Monday, September 22, 2003

Applying the Lessons of Macedonian War

The recent article by Robert Fisk on American tactics of appeasing its guerilla adversaries poses interesting moral questions. Reporting on the content of the letter by Major General David Petraeus to suspected Iraqi war criminal General Sultan Ahmed who afterwards surrendered to the occupator, Fisk writes:
In his quite extraordinary letter to General Ahmed the US officer says that "although we find ourselves on different sides of this war, we do share common traits. As military men, we follow the orders of our superiors. We may not necessarily agree with the politics and bureaucracy, but we understand unity of command and supporting our leaders [sic] in a common and just cause." Thus far have the Americans now gone in appeasing the men who may have influence over the Iraqi guerrillas now killing US soldiers.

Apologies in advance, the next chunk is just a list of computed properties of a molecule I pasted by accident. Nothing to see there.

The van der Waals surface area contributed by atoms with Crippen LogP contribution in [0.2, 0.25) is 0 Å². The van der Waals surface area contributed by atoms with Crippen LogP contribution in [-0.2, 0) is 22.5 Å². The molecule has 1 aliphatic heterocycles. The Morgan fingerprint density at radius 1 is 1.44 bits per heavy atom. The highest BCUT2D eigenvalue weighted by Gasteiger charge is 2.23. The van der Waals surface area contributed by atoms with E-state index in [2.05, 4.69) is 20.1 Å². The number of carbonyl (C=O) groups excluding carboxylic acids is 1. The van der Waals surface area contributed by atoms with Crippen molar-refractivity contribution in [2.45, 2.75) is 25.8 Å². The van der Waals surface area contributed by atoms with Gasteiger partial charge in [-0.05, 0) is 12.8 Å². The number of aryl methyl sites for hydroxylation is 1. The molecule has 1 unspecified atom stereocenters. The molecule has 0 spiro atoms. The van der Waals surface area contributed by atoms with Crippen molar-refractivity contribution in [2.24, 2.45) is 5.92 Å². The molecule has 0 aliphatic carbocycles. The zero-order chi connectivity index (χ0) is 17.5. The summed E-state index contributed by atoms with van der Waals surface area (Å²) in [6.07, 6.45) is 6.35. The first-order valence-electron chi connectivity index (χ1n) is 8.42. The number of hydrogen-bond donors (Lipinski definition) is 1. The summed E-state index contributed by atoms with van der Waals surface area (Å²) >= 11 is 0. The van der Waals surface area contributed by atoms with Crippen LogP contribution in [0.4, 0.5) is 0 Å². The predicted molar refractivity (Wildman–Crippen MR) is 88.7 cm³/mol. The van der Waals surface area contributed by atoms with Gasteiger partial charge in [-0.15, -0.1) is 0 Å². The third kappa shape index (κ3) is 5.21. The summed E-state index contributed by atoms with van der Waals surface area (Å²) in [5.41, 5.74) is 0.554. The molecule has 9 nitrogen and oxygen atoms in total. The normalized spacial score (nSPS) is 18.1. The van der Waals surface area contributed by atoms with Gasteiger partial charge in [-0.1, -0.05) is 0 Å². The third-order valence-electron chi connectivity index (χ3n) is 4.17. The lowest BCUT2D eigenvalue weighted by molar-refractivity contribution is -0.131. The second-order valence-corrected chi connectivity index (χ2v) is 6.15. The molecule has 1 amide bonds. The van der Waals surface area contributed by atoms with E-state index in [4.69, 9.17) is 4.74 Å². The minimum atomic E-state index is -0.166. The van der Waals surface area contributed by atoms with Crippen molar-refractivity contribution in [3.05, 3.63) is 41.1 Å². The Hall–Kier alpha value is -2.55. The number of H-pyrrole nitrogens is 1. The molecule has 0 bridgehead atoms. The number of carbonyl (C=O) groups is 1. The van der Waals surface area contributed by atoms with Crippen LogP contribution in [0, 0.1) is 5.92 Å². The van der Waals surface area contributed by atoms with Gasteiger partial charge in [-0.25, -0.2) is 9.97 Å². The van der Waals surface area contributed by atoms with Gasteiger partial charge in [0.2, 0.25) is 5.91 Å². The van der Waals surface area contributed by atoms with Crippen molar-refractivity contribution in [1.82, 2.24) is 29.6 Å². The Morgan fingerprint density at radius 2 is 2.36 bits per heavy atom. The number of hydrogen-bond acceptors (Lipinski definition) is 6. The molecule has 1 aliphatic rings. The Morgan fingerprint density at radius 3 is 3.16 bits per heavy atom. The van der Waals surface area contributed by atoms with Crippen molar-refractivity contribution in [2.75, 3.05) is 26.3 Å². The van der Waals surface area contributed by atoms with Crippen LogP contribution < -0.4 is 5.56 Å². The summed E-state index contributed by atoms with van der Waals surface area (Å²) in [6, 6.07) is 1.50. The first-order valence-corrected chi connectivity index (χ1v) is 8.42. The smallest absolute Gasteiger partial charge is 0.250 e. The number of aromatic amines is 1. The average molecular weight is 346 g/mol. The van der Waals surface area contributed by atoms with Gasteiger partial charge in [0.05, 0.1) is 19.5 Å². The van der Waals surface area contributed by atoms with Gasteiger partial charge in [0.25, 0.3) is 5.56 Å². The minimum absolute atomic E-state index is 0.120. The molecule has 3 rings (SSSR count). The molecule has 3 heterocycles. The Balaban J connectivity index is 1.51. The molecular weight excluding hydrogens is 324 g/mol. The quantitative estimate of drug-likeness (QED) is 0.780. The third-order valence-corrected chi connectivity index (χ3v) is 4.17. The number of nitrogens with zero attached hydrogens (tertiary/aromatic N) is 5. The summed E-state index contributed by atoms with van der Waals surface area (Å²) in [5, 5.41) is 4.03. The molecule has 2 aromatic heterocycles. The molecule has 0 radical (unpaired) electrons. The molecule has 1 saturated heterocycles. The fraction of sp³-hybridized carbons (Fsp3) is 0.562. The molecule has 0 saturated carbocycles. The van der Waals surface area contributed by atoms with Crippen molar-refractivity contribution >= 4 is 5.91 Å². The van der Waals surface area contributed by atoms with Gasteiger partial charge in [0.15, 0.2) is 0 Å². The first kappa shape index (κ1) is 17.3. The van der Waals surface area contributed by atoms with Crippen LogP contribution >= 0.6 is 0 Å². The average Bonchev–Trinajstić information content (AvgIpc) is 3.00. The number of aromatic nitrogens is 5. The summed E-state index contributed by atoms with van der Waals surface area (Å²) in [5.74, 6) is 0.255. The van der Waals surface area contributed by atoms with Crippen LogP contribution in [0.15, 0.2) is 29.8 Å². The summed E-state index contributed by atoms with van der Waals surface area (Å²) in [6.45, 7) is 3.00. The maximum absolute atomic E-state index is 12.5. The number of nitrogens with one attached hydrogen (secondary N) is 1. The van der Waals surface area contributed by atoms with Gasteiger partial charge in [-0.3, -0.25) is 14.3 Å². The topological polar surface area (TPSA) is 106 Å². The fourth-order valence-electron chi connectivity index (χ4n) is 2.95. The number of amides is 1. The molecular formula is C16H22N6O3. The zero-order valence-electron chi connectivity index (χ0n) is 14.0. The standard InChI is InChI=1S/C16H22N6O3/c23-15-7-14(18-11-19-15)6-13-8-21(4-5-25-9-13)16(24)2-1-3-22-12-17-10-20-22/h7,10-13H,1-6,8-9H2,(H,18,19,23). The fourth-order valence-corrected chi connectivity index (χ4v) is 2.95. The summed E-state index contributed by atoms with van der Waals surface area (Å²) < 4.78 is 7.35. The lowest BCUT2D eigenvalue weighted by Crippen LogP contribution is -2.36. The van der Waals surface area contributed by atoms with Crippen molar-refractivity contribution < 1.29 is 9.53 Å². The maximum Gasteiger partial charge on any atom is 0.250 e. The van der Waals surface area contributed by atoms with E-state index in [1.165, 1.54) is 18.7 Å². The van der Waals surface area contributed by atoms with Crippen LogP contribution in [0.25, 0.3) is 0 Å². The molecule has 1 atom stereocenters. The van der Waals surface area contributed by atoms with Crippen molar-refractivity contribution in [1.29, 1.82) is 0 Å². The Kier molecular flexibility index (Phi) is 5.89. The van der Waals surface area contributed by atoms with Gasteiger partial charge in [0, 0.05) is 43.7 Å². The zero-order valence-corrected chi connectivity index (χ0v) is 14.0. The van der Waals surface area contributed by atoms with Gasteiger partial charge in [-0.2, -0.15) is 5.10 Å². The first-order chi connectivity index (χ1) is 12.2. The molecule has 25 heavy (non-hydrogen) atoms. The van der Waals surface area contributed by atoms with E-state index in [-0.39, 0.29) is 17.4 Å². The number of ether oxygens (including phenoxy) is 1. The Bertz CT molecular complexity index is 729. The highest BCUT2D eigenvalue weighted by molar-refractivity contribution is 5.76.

What is presumably supposed to be seen as a gesture of compromise is much more likely to be understood as a sign of military weakness - which it clearly is. Historians will also have to ruminate upon the implications of the meaning of "supporting our leaders in a common and just cause". Are Saddam and Mr Bush supposed to be these "leaders"?

No comments: